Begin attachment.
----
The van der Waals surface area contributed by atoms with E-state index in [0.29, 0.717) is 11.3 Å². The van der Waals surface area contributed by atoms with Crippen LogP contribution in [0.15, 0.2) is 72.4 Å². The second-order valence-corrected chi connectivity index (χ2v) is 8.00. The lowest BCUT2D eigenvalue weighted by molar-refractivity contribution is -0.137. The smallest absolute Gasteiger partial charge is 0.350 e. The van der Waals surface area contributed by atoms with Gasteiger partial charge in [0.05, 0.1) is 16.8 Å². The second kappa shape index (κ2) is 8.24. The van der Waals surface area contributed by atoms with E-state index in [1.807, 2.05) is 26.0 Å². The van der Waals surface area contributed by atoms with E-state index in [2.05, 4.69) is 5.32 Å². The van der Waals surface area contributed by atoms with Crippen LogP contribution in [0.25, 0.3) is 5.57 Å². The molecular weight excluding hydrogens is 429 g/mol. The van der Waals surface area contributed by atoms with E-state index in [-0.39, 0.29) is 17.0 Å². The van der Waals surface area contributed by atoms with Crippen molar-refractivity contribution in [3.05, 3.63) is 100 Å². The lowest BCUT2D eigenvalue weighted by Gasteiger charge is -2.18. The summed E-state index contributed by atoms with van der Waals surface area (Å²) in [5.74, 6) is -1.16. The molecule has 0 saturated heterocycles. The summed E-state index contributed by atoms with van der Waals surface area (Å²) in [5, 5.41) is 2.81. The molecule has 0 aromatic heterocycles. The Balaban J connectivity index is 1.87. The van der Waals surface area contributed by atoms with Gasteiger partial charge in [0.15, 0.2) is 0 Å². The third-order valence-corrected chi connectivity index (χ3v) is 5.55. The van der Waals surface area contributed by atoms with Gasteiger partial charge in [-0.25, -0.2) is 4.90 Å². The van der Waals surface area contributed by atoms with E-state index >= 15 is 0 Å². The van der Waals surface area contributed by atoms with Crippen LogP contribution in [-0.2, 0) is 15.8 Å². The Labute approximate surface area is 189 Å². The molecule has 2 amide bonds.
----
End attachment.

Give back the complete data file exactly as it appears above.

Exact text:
The van der Waals surface area contributed by atoms with E-state index in [0.29, 0.717) is 11.3 Å². The van der Waals surface area contributed by atoms with Crippen LogP contribution in [0.15, 0.2) is 72.4 Å². The second-order valence-corrected chi connectivity index (χ2v) is 8.00. The lowest BCUT2D eigenvalue weighted by molar-refractivity contribution is -0.137. The smallest absolute Gasteiger partial charge is 0.350 e. The van der Waals surface area contributed by atoms with Gasteiger partial charge in [0.05, 0.1) is 16.8 Å². The second kappa shape index (κ2) is 8.24. The van der Waals surface area contributed by atoms with E-state index in [1.807, 2.05) is 26.0 Å². The van der Waals surface area contributed by atoms with E-state index in [2.05, 4.69) is 5.32 Å². The van der Waals surface area contributed by atoms with Crippen LogP contribution in [0.25, 0.3) is 5.57 Å². The molecular weight excluding hydrogens is 429 g/mol. The van der Waals surface area contributed by atoms with E-state index in [-0.39, 0.29) is 17.0 Å². The van der Waals surface area contributed by atoms with Crippen molar-refractivity contribution in [3.05, 3.63) is 100 Å². The lowest BCUT2D eigenvalue weighted by Gasteiger charge is -2.18. The summed E-state index contributed by atoms with van der Waals surface area (Å²) in [5.74, 6) is -1.16. The molecule has 0 saturated heterocycles. The summed E-state index contributed by atoms with van der Waals surface area (Å²) in [5, 5.41) is 2.81. The molecule has 0 aromatic heterocycles. The Balaban J connectivity index is 1.87. The van der Waals surface area contributed by atoms with Gasteiger partial charge in [0.15, 0.2) is 0 Å². The third-order valence-corrected chi connectivity index (χ3v) is 5.55. The van der Waals surface area contributed by atoms with Gasteiger partial charge in [-0.25, -0.2) is 4.90 Å². The van der Waals surface area contributed by atoms with E-state index >= 15 is 0 Å². The van der Waals surface area contributed by atoms with Crippen LogP contribution in [-0.2, 0) is 15.8 Å². The Labute approximate surface area is 189 Å². The molecule has 2 amide bonds.